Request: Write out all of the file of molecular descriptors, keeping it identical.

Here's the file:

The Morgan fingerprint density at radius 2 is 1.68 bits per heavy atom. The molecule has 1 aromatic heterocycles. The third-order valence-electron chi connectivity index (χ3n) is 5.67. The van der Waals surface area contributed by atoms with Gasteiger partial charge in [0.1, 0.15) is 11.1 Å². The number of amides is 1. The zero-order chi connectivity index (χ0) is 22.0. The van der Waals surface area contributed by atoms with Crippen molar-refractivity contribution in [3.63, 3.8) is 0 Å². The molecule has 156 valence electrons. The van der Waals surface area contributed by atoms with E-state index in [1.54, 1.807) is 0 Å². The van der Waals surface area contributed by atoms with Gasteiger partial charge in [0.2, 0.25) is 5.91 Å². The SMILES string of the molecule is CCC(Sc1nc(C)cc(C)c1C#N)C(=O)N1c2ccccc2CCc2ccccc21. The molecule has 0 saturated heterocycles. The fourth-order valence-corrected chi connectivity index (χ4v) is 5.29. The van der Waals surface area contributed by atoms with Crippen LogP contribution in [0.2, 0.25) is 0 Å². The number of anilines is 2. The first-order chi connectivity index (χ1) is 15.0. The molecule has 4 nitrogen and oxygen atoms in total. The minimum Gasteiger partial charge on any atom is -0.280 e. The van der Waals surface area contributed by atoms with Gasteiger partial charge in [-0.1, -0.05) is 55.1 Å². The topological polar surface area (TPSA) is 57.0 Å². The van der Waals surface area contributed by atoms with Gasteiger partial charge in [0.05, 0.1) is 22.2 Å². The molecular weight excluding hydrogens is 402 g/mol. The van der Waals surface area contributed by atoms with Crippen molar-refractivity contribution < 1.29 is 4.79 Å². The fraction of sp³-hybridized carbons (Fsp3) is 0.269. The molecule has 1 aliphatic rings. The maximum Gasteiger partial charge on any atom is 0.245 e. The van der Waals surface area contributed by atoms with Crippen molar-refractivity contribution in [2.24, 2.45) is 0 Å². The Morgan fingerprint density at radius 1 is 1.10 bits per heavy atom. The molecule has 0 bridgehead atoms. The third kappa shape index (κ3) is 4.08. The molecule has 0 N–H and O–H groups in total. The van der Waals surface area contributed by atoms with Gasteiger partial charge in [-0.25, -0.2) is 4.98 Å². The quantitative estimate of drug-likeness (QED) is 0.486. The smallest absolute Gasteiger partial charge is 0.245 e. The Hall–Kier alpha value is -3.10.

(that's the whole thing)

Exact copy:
The Morgan fingerprint density at radius 2 is 1.68 bits per heavy atom. The molecule has 1 aromatic heterocycles. The third-order valence-electron chi connectivity index (χ3n) is 5.67. The van der Waals surface area contributed by atoms with Gasteiger partial charge in [0.1, 0.15) is 11.1 Å². The number of amides is 1. The zero-order chi connectivity index (χ0) is 22.0. The van der Waals surface area contributed by atoms with Crippen molar-refractivity contribution in [3.63, 3.8) is 0 Å². The molecule has 156 valence electrons. The van der Waals surface area contributed by atoms with E-state index in [1.54, 1.807) is 0 Å². The van der Waals surface area contributed by atoms with Gasteiger partial charge in [0.2, 0.25) is 5.91 Å². The SMILES string of the molecule is CCC(Sc1nc(C)cc(C)c1C#N)C(=O)N1c2ccccc2CCc2ccccc21. The molecule has 0 saturated heterocycles. The fourth-order valence-corrected chi connectivity index (χ4v) is 5.29. The van der Waals surface area contributed by atoms with Crippen LogP contribution in [0.2, 0.25) is 0 Å². The number of anilines is 2. The first-order chi connectivity index (χ1) is 15.0. The molecule has 4 nitrogen and oxygen atoms in total. The minimum Gasteiger partial charge on any atom is -0.280 e. The van der Waals surface area contributed by atoms with Gasteiger partial charge in [-0.1, -0.05) is 55.1 Å². The topological polar surface area (TPSA) is 57.0 Å². The van der Waals surface area contributed by atoms with Gasteiger partial charge in [0.05, 0.1) is 22.2 Å². The molecular weight excluding hydrogens is 402 g/mol. The van der Waals surface area contributed by atoms with Crippen molar-refractivity contribution < 1.29 is 4.79 Å². The fraction of sp³-hybridized carbons (Fsp3) is 0.269. The molecule has 1 aliphatic rings. The maximum Gasteiger partial charge on any atom is 0.245 e. The van der Waals surface area contributed by atoms with Crippen molar-refractivity contribution in [2.24, 2.45) is 0 Å². The Morgan fingerprint density at radius 1 is 1.10 bits per heavy atom. The molecule has 0 bridgehead atoms. The third kappa shape index (κ3) is 4.08. The molecule has 0 N–H and O–H groups in total. The van der Waals surface area contributed by atoms with Gasteiger partial charge in [-0.25, -0.2) is 4.98 Å². The quantitative estimate of drug-likeness (QED) is 0.486. The smallest absolute Gasteiger partial charge is 0.245 e. The Hall–Kier alpha value is -3.10.